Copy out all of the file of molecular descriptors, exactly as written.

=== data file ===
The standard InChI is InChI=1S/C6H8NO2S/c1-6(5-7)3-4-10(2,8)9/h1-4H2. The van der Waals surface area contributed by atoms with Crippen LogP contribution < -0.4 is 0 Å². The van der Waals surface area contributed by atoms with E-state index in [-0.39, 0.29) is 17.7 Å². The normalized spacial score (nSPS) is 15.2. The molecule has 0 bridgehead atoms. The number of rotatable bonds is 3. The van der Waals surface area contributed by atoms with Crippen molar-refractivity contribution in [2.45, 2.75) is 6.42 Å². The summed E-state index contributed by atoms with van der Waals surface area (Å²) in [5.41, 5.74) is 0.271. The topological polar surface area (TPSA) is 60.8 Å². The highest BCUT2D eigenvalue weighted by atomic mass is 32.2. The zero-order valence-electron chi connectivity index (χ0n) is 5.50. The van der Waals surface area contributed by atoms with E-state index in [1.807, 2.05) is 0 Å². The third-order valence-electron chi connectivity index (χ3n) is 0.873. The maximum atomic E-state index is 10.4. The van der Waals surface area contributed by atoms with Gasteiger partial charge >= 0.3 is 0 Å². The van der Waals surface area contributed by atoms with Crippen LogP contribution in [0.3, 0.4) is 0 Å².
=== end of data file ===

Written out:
The standard InChI is InChI=1S/C6H8NO2S/c1-6(5-7)3-4-10(2,8)9/h1-4H2. The van der Waals surface area contributed by atoms with Crippen LogP contribution < -0.4 is 0 Å². The van der Waals surface area contributed by atoms with E-state index in [-0.39, 0.29) is 17.7 Å². The normalized spacial score (nSPS) is 15.2. The molecule has 0 bridgehead atoms. The number of rotatable bonds is 3. The van der Waals surface area contributed by atoms with Crippen molar-refractivity contribution in [2.45, 2.75) is 6.42 Å². The summed E-state index contributed by atoms with van der Waals surface area (Å²) in [5.41, 5.74) is 0.271. The topological polar surface area (TPSA) is 60.8 Å². The highest BCUT2D eigenvalue weighted by atomic mass is 32.2. The zero-order valence-electron chi connectivity index (χ0n) is 5.50. The van der Waals surface area contributed by atoms with E-state index in [1.807, 2.05) is 0 Å². The third-order valence-electron chi connectivity index (χ3n) is 0.873. The maximum atomic E-state index is 10.4. The van der Waals surface area contributed by atoms with Gasteiger partial charge >= 0.3 is 0 Å². The van der Waals surface area contributed by atoms with Crippen LogP contribution in [0.3, 0.4) is 0 Å².